As soon as we got out of the cab, I looked up at the building. And immediately set my retinas loose to scan the place for any sign of what looked like a huge 12’ by 15’ signboard which pretty much said ‘Hot-shot photographer’. I was thinking that I would get to chat up some models in the waiting room, exchange some numbers maybe. A waiting room, where there would be millions of beautiful shots adorning the walls…rows of beautiful sceneries, clusters of wildlife pics, scores of scantily clad women in seductive poses…
Eyeballs darted to and fro outside the building, as if they were witnessing a live lawn tennis game, but all to no avail. There was none! So I along with my advanced in years Art Director, started up the stairs. We asked some delivery boys who were standing at the floor where the studio in question apparently was. They were happily posing and clicking pics with their mobile-cam. ‘Yes Saar? No, no photographer’s studio Saar! Must be some other place’, he answered hurriedly, since we were obviously intruding on his own private photo shoot. Just before we turned to leave ‘it’s the office next to us, to the right’, came a sheepish voice from the crowd of 5 being clicked.
So we headed in that direction but saw a plain looking door, that obviously could not be the studio, I thought. So I started to climb the stairs going to the roof. Just as reached the roof and saw a phone booth like cement cuboid which certainly wasn’t 'it'. “Over here, sir” said a small voice from behind. Turning around, I was quite amused to see a bearded head that popped out the door that had been closed a few seconds ago, much like a rabbit out of a conjurer’s hat.
I walked in and saw a ‘typical shoot’ type of set-up to my immediate right, it was the JK tyre. And it looked exactly what the ads crowned it as, ‘The Big Bad Badshah of Radials'. It had several lights trained on it, from every possible angle.
Now, I turned my eyes toward the room only to find that, it was the most unglamorous thing I had ever seen in my life! No waiting room, no models and no sign of extravagance in any shape or form. But yes, there were pictures, in a cluster right above his work-desk. Not the wildlife kind or the scantily clad model kind, but beautiful pictures nonetheless.
Other than that there was an ordinary looking laptop that showcased some reference shots, sitting on the desk. And then, there it was… Now, I was jealous. It was a camera, which the photographer unzipped from a rather bulky looking bag, filled with attachments and what not. What a beaut! The moment I saw it, I fell in love with it. It was big and looked like it was capable of getting a clear shot of a nose hair inside the nostrils of a person seated a kilometer away. It was spectacular!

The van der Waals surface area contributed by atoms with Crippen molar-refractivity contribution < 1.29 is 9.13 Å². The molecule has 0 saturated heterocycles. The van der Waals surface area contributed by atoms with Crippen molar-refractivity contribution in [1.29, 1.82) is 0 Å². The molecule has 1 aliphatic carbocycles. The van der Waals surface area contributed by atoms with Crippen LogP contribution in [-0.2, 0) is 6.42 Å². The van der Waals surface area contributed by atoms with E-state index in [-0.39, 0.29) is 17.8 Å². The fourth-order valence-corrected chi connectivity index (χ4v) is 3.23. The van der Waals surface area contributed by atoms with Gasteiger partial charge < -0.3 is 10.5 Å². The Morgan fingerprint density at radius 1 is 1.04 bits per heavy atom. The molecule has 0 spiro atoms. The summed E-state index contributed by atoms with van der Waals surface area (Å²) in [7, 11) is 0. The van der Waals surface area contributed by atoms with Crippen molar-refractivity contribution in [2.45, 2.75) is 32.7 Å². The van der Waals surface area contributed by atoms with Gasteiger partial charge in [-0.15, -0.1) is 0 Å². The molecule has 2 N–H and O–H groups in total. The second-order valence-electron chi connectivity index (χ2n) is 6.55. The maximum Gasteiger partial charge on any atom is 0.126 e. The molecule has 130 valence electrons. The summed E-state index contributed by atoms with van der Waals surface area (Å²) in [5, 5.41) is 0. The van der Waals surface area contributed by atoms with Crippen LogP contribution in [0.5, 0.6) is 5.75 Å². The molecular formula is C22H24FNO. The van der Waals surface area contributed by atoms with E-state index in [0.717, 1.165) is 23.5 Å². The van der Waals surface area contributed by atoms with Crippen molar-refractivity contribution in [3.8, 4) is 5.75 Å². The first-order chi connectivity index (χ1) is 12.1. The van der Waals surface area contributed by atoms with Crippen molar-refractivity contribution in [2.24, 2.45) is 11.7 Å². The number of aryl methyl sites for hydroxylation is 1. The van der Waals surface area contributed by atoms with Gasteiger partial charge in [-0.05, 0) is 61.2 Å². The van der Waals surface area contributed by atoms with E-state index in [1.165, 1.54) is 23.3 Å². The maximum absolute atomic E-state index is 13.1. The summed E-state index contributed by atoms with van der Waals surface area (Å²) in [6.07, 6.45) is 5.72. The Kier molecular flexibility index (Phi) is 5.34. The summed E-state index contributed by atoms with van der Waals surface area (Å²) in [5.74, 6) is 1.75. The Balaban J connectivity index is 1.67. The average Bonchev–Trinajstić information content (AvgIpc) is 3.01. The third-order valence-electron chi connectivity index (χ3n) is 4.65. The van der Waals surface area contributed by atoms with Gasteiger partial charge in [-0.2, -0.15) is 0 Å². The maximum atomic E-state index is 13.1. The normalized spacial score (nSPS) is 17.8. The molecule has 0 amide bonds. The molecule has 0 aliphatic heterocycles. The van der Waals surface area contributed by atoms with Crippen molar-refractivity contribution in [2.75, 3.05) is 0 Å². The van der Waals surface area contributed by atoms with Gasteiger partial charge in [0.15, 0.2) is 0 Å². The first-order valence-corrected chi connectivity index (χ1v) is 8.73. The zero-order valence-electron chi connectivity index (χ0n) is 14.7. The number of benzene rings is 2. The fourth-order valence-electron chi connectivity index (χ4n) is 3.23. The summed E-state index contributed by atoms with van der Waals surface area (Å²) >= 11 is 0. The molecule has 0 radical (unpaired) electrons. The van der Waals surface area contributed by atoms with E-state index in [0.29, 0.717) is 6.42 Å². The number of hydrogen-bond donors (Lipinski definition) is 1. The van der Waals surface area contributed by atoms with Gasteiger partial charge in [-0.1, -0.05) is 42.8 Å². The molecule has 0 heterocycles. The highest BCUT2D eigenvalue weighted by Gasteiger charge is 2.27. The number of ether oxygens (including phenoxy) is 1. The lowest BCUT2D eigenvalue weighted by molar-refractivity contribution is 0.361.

Eavesdropping on a few minutes of conversation between the photographer and the Art Director revealed that it was the same photographer that had shot the Tic-Tac cricket print ad. I introduced myself and soon after asked him about the ‘no sign board’ thing. “Actually, we shoot a lot of ads here and celebrities as well, which is why we prefer to keep a low-profile, and try to be well, almost invisible. Even most of our neighbors don’t know what it is we do here. You see, my goal is to supply my clients with good talent for a very reasonable cost. I know we don’t have AC rooms and ‘some higher end camera that costs a couple of lakhs – forgot the name’, but that would raise the cost considerably. But maybe in a few years, we’ll see…” he replied.
I heard what he had to say, and absolutely bought into his philosophy. I liked the idea that we had come there for a service and that is exactly what he promised deliver on. No frills added. His philosophy was very Subhiksha, and seemed to carry with it a ‘morcha against kharcha!’ kinda sensibility. I was still sort of disappointed that there were no hot models hanging around though.
The shoot went on superbly; we saw that he not only talked a big game but could deliver on it as well. Immediately the unphotogenic photographer seemed to be, just what the doctor ordered. We sipped on tea and frooti that the bearded head (photographer’s assistant) that had popped up earlier promptly brought us. And the art director advised the photographer on the type of light and shadow play he wanted on the product.
So after a 2 & ½ or 3 hour shoot, we exchanged cards & thank-yous and were office bound. I was immensely happy with the experience, but in retrospect am still kinda sulky about the models.
Posted by Shane